Memento mathématique et statistique, en construction...

This memento is a compilation of mathematical and statistical subjects taken from various online sources, including PlanetMath, and Wikipedia Encyclopedia.


Let X=($ X_1,\ldots,X_n $) be a random vector and

$$\lbrace f_{\mathbf{X}}(\boldsymbol{x}\mid\boldsymbol{\theta}) : \boldsymbol{\theta} \in \Theta \rbrace$$

a statistical model parametrized by $ \boldsymbol{\theta}=(\theta_1,\ldots,\theta_k) $, the parameter vector in the parameter space $ \Theta $. The likelihood function is a map $ L: \Theta \to \mathbb{R} $ given by

$$L(\boldsymbol{\theta}\mid\boldsymbol{x}) = f_{\mathbf{X}}(\boldsymbol{x}\mid\boldsymbol{\theta}).$$

In other words, the likelikhood function is functionally the same in form as a probability density function. However, the emphasis is changed from the $ \boldsymbol{x} $ to the $ \boldsymbol{\theta} $. The pdf is a function of the $ x $'s while holding the parameters $ \theta $'s constant, $ L $ is a function of the parameters $ \theta $'s, while holding the $ x $'s constant.

When there is no confusion, $ L(\boldsymbol{\theta}\mid\boldsymbol{x}) $ is abbreviated to be $ L(\boldsymbol{\theta}) $.

The parameter vector $ \hat{\boldsymbol{\theta}} $ such that $ L(\hat{\boldsymbol{\theta}})\geq L(\boldsymbol{\theta}) $ for all $ \boldsymbol{\theta}\in\Theta $ is called a maximum likelihood estimate, or MLE, of $ \boldsymbol{\theta} $.

Many of the density functions are exponential in nature, it is therefore easier to compute the MLE of a likelihood
function $ L $ by finding the maximum of the natural log of $ L $, known as the log-likelihood function:

$$\ell(\boldsymbol{\theta}\mid\boldsymbol{x}) = \operatorname{ln}(L(\boldsymbol{\theta}\mid\boldsymbol{x}))$$

due to the monotonicity of the log function.


  1. A coin is tossed $ n $ times and $ m $ heads are observed. Assume that the probability of a head after one toss is $ \pi $. What is the MLE of $ \pi $?

    Solution: Define the outcome of a toss be 0 if a tail is observed and 1 if a head is observed. Next, let $ X_i $ be the outcome of
    the $ i $th toss. For any single toss, the density function is $ \pi^x(1-\pi)^{1-x} $ where $ x\in \lbrace 0,1\rbrace $. Assume that the tosses are independent events, then the joint probability density is

    $$f_{\mathbf{X}}(\boldsymbol{x}\mid\pi)=\binom{n}{\Sigma x_i}\pi^{\Sigma x_i}(1-\pi)^{\Sigma (1-x_i)}=\binom{n}{m}\pi^m(1-\pi)^{n-m},$$

    which is also the likelihood function $ L(\pi) $. Therefore, the log-likelihood function has the form


    Using standard calculus, we get that the MLE of $ \pi $ is

  2. Suppose a sample of $ n $ data points $ X_i $ are collected. Assume that the $ X_i\sim N(\mu,\sigma^2) $ and the $ X_i $'s are independent of each other. What is the MLE of the parameter vector $ \boldsymbol{\theta}=(\mu,\sigma^2) $?

    Solution: The joint pdf of the $ X_i $, and hence the likelihood function, is


    The log-likelihood function is


    Taking the first derivative (gradient), we get

    $$\frac{\partial\ell}{\partial \boldsymbol{\theta}}=(\frac{\Sigma(x_i-\mu)}{\sigma^2},\frac{\Sigma(x_i-\mu)^2}{2\sigma^4}-\frac{n}{2\sigma^2}).$$


    $$\frac{\partial\ell}{\partial \boldsymbol{\theta}}=\boldsymbol{0}\mbox{ See score function}$$

    and solve for $ \boldsymbol{\theta}=(\mu,\sigma^2) $ we have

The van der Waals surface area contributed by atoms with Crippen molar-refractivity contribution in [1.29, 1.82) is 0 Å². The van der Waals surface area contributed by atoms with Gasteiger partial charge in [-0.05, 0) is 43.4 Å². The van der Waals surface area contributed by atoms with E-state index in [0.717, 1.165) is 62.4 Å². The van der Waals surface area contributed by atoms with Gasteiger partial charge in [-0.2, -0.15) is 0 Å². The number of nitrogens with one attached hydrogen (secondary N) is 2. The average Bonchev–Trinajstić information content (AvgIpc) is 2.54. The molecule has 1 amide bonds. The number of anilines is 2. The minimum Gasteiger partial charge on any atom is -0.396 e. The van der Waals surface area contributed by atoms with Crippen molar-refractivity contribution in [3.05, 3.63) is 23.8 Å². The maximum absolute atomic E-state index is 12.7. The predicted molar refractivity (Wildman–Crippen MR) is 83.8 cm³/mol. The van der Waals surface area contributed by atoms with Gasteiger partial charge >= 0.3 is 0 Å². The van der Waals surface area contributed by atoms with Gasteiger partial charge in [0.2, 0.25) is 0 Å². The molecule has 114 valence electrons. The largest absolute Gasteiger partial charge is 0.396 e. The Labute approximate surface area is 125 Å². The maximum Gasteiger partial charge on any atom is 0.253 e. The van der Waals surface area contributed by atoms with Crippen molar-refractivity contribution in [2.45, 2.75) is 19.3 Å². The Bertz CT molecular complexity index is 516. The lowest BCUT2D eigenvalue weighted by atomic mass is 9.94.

where $ \overline{x}=\Sigma x_i/n $ is the sample mean and $ s^2=\Sigma (x_i-\overline{x})^2/(n-1) $ is the sample variance. Finally, we verify that $ \hat{\boldsymbol{\theta}} $ is indeed the MLE of $ \boldsymbol{\theta} $ by checking the negativity of the 2nd derivatives (for each parameter).



In testing the fit of a generalized linear model $ \mathcal{P} $ of some data (with response variable Y and explanatory variable(s) X), one way is to compare $ \mathcal{P} $ with a similar model $ \mathcal{P}_0 $. By similarity we mean: given $ \mathcal{P} $ with the response variable $ Y_i\sim f_{Y_i} $ and link function $ g $ such that $ g(\operatorname{E}[Y_i])={\textbf{X}_i}^{\operatorname{T}}\boldsymbol{\beta} $, the model $ \mathcal{P}_0 $

  1. is a generalized linear model of the same data,
  2. has the response variable $ Y $ distributed as $ f_Y $, same as found in $ \mathcal{P} $
  3. has the same link function $ g $ as found in $ \mathcal{P} $, such that $ g(\operatorname{E}[Y_i])={\textbf{X}_i}^{\operatorname{T}}\boldsymbol{\beta_0} $

Notice that the only possible difference is found in the parameters $ \boldsymbol{\beta} $.

It is desirable for this $ \mathcal{P}_0 $ to be served as a base model in case when more than one models are being assessed. Two possible candidates for $ \mathcal{P}_0 $ are the null model and the saturated model. The null model $ \mathcal{P}_{null} $ is one in which only one parameter $ \mu $ is used so that $ g(\operatorname{E}[Y_i])=\mu $, all responses have the same predicted outcome. The saturated model $ \mathcal{P}_{max} $ is the other extreme where the maximum number of parameters are used in the model so that the observed response values equal to the predicted response values exactly, $ g(\operatorname{E}[Y_i])={\textbf{X}_i}^{\operatorname{T}}\boldsymbol{\beta}_{max}=y_i $

The deviance of a model $ \mathcal{P} $ (generalized linear model) is given by


where $ \ell $ is the log-likelihood function, $ \hat{\boldsymbol{\beta}} $ is the MLE of the parameter vector $ \boldsymbol{\beta} $ from $ \mathcal{P} $ and $ \hat{\boldsymbol{\beta}}_{max} $ is the MLE of parameter vector $ \boldsymbol{\beta}_{max} $ from the saturated model $ \mathcal{P}_{max} $.

For a normal or general linear model, where the link function is the identity:


where the $ Y_i $'s are mutually independent and normally distributed as $ N(\mu_i,\sigma^2) $. The log-likelihood function is given by


where $ \mu_i={\textbf{x}_i}^{\operatorname{T}}\boldsymbol{\beta} $ is the predicted response values, and $ n $ is the number of observations.